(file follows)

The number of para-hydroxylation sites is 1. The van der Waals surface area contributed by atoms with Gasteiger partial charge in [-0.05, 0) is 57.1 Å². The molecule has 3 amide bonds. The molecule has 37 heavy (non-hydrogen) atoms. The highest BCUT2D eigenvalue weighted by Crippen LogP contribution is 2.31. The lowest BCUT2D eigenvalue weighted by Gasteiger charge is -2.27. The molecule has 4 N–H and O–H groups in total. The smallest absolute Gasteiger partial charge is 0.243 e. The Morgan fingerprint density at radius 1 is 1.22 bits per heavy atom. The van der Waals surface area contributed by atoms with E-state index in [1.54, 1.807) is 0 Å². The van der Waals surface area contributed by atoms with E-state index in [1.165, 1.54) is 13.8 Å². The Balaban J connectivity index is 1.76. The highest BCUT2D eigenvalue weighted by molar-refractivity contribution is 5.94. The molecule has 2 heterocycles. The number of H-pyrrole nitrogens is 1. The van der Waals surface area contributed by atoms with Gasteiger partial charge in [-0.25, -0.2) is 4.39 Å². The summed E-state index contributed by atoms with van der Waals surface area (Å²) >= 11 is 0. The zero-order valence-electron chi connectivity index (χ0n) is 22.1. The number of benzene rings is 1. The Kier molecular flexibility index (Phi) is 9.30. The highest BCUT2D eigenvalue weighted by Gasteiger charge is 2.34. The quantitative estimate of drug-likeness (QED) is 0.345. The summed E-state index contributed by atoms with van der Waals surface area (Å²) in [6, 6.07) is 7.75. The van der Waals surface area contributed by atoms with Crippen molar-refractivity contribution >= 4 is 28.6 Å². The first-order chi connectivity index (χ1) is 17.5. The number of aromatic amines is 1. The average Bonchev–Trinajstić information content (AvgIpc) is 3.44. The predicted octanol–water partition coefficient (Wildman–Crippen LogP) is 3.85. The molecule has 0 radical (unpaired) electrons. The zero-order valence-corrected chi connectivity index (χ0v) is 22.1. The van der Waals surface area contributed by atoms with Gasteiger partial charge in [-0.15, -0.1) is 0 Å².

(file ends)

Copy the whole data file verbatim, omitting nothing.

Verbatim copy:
The number of para-hydroxylation sites is 1. The van der Waals surface area contributed by atoms with Gasteiger partial charge in [-0.05, 0) is 57.1 Å². The molecule has 3 amide bonds. The molecule has 37 heavy (non-hydrogen) atoms. The highest BCUT2D eigenvalue weighted by Crippen LogP contribution is 2.31. The lowest BCUT2D eigenvalue weighted by Gasteiger charge is -2.27. The molecule has 4 N–H and O–H groups in total. The smallest absolute Gasteiger partial charge is 0.243 e. The Morgan fingerprint density at radius 1 is 1.22 bits per heavy atom. The van der Waals surface area contributed by atoms with E-state index in [1.54, 1.807) is 0 Å². The van der Waals surface area contributed by atoms with E-state index in [1.165, 1.54) is 13.8 Å². The Balaban J connectivity index is 1.76. The highest BCUT2D eigenvalue weighted by molar-refractivity contribution is 5.94. The molecule has 2 heterocycles. The number of H-pyrrole nitrogens is 1. The van der Waals surface area contributed by atoms with Gasteiger partial charge in [-0.25, -0.2) is 4.39 Å². The summed E-state index contributed by atoms with van der Waals surface area (Å²) >= 11 is 0. The zero-order valence-electron chi connectivity index (χ0n) is 22.1. The number of benzene rings is 1. The Kier molecular flexibility index (Phi) is 9.30. The highest BCUT2D eigenvalue weighted by Gasteiger charge is 2.34. The quantitative estimate of drug-likeness (QED) is 0.345. The summed E-state index contributed by atoms with van der Waals surface area (Å²) in [6, 6.07) is 7.75. The van der Waals surface area contributed by atoms with Crippen molar-refractivity contribution >= 4 is 28.6 Å². The first-order chi connectivity index (χ1) is 17.5. The number of aromatic amines is 1. The average Bonchev–Trinajstić information content (AvgIpc) is 3.44. The predicted octanol–water partition coefficient (Wildman–Crippen LogP) is 3.85. The molecule has 0 radical (unpaired) electrons. The zero-order valence-corrected chi connectivity index (χ0v) is 22.1. The van der Waals surface area contributed by atoms with Gasteiger partial charge in [-0.15, -0.1) is 0 Å².